It took a couple of days to port the Matlab code to Python but I got it running, the challenge being complex numbers in Numpy. Then a little more time to figure out Jupyter Notebooks, as my original code ran straight Python on my desktop. Here’s a link to my notebook running on Google’s Colaboratory:

https://colab.research.google.com/drive/1aMV8ZYSfhraMMVnF_KiVhHFJXnMzWZnN

This link is view only, but you can easily download the code and run it in your own notebook, which will allow you to change the parameters, like the potentials, effective masses, etc. If you do run this one, you should get a graph that looks like this:

I did not attempt to make the code as efficient as possible, the goal was simply to get it to work. Comments and feedback are welcome.

# Quicklook JSON

# Setting the To value: cell in Excel’s Goal Seek to a Cell Reference

Sadly, it took awhile to “figure” this out. I was trying to solve a set of equations in Excel. I had one equation in one cell, say B1, that had a dependency on the value in A1. I had the second equation in cell C1 that also has a dependency on A1. I wanted to set cell B1 equal to CELL C1 by changing cell A1. You can’t do this with Excel’s Goal Seek feature, the To value: has to be a number.

The solution of course, was to create a third cell, D1, with the formula “= B1 – C1”. When those two cells are equal, as I wanted, D1 = 0. So now you can ask Goal Seek to solve the set of equations by setting cell D1 to value 0 by changing cell A1.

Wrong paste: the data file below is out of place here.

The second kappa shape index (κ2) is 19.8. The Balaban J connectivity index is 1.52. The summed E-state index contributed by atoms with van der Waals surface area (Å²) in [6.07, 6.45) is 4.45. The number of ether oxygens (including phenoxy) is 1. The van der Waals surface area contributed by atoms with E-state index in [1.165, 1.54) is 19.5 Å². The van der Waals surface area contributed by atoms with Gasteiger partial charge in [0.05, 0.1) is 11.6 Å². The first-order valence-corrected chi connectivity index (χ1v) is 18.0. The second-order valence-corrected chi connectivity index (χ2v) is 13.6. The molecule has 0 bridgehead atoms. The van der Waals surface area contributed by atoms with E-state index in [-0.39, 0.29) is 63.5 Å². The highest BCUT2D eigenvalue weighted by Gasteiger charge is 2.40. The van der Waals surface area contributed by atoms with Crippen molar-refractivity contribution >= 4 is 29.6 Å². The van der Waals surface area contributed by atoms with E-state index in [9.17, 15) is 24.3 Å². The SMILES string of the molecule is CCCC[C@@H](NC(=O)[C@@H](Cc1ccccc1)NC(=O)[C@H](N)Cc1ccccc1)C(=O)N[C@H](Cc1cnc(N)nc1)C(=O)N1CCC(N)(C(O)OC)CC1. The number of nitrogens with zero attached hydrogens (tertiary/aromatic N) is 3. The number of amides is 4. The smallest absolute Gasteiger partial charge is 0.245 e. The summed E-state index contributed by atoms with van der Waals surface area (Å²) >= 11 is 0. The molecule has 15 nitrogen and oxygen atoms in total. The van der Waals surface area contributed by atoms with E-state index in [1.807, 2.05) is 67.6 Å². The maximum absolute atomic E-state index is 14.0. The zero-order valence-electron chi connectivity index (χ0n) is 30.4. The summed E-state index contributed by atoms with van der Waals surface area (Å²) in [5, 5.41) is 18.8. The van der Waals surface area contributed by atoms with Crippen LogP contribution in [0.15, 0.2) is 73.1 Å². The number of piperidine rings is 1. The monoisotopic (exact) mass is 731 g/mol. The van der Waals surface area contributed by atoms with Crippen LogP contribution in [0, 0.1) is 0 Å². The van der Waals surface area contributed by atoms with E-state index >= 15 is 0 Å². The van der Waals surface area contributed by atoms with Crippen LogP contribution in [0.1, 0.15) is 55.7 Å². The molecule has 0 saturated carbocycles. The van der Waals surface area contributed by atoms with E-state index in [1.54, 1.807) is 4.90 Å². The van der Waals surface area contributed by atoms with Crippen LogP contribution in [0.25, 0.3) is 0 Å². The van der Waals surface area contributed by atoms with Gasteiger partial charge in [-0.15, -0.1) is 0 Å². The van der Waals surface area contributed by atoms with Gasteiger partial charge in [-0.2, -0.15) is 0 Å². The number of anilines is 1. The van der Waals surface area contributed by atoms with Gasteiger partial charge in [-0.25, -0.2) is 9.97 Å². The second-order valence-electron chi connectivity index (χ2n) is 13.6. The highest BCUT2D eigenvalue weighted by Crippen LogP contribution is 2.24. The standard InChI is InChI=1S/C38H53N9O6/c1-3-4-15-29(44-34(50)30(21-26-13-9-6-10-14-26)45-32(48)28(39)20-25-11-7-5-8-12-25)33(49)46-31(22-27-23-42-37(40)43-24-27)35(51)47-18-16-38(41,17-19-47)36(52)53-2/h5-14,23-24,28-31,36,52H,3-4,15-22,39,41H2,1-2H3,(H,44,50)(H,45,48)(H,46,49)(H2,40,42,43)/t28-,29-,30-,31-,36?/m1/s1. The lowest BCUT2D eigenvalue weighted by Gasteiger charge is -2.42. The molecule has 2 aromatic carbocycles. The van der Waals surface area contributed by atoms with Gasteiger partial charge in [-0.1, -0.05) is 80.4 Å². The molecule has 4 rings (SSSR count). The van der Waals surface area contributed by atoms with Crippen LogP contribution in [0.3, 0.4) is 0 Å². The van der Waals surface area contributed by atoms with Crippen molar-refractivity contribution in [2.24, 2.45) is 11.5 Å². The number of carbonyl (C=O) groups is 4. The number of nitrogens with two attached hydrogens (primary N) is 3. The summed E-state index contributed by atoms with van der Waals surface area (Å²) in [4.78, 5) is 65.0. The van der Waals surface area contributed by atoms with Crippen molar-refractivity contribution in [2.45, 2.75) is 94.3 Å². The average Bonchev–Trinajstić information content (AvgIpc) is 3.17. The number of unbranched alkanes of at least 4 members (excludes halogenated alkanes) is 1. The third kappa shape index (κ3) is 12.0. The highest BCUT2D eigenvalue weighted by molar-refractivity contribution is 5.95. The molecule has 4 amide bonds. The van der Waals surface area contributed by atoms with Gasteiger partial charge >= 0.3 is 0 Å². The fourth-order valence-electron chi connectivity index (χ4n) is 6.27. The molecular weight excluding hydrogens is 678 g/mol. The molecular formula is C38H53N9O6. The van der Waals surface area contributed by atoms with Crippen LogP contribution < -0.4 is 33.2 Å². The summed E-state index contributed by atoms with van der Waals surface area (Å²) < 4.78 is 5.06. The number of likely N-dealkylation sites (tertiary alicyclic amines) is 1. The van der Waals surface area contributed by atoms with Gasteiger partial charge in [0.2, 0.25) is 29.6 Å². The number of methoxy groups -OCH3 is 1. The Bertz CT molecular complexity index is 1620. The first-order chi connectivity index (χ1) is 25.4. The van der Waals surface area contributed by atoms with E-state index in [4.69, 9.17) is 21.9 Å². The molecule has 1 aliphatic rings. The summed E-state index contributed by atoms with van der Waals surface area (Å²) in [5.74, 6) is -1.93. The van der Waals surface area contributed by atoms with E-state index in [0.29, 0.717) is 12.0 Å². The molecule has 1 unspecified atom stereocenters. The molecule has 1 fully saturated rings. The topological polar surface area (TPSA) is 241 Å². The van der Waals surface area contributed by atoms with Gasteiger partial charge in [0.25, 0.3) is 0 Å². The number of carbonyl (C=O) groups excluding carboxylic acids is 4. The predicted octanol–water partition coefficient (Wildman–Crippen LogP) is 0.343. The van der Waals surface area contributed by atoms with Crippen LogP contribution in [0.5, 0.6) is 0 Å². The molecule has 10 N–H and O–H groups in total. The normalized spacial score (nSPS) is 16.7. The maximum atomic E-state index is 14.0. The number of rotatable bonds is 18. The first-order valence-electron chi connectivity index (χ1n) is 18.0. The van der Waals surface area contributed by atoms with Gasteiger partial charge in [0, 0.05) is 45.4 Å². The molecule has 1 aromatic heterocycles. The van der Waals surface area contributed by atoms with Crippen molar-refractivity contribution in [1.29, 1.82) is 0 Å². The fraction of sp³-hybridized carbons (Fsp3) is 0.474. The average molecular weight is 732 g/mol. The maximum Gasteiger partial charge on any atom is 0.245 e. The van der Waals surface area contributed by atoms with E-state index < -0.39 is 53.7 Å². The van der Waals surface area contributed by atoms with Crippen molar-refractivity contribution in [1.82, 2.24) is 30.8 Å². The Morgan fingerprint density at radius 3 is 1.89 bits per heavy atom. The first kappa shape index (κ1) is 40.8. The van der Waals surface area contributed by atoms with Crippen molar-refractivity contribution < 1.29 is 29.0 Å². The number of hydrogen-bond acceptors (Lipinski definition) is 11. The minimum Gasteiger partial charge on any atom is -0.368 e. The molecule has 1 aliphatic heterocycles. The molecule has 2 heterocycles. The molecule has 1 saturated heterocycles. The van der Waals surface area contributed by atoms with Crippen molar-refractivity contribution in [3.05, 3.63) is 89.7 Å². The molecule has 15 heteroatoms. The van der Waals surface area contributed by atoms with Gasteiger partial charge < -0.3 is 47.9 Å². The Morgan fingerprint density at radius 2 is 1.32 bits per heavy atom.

Yay!

# pydotplus on macOS

I’ve been playing around with SciKit-Learn’s decision tree regression function. In one of the examples I was working on, they provided a demo script to print out a jpg of the decision tree. Cool! Unfortunately, my system didn’t have pydotplus installed. I’m using Anaconda, so issuing the following command took care of that issue:

`conda install -c conda-forge pydotplus`

However, when attempting to run again, this produced and error stating that the GraphViz executable could not be found. Ugh. Luckily, a quick trip to Homebrew took care of that issue:

`brew install graphviz`

Voila!

# Move to Trash Deletes Immediately

I had this issue when I first updated to macOS Mojave. To solve it, I performed the following command in Terminal:

```
sudo rm -Ri ~/.Trash
[enter your password]
```

Then, Log out. Log back in. Move to Trash now works as expected.

*Note: You can implement Delete Immediately… by holding down Option-Command-Delete.*

# NBA 2018 Bracket

Okay, the NBA bracket challenge has a horrible interface! As a reminder for future years, don’t use this! Go with ESPN or someone else. Having said that, here’s my NBA bracket. I think it shows my picks except for the Blazers, who got their asses swept by the Pelicans, so zero points there! Amazing that was the series with a sweep.

Go Warriors!